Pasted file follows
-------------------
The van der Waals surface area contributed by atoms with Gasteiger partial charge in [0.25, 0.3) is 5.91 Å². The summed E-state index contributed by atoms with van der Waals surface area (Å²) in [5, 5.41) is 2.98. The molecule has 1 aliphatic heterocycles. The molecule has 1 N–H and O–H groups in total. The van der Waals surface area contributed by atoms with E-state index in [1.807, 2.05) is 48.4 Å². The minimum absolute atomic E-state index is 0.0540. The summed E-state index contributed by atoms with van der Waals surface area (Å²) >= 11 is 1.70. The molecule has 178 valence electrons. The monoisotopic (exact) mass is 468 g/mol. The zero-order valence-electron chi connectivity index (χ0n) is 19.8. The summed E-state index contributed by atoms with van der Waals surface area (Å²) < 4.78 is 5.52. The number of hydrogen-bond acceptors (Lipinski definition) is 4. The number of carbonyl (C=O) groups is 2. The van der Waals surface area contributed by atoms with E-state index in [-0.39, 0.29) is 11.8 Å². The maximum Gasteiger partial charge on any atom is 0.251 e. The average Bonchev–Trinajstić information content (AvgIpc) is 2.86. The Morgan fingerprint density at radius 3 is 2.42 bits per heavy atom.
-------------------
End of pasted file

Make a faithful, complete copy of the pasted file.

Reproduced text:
The van der Waals surface area contributed by atoms with Gasteiger partial charge in [0.25, 0.3) is 5.91 Å². The summed E-state index contributed by atoms with van der Waals surface area (Å²) in [5, 5.41) is 2.98. The molecule has 1 aliphatic heterocycles. The molecule has 1 N–H and O–H groups in total. The van der Waals surface area contributed by atoms with E-state index in [1.807, 2.05) is 48.4 Å². The minimum absolute atomic E-state index is 0.0540. The summed E-state index contributed by atoms with van der Waals surface area (Å²) >= 11 is 1.70. The molecule has 178 valence electrons. The monoisotopic (exact) mass is 468 g/mol. The zero-order valence-electron chi connectivity index (χ0n) is 19.8. The summed E-state index contributed by atoms with van der Waals surface area (Å²) < 4.78 is 5.52. The number of hydrogen-bond acceptors (Lipinski definition) is 4. The number of carbonyl (C=O) groups is 2. The van der Waals surface area contributed by atoms with E-state index in [-0.39, 0.29) is 11.8 Å². The maximum Gasteiger partial charge on any atom is 0.251 e. The average Bonchev–Trinajstić information content (AvgIpc) is 2.86. The Morgan fingerprint density at radius 3 is 2.42 bits per heavy atom.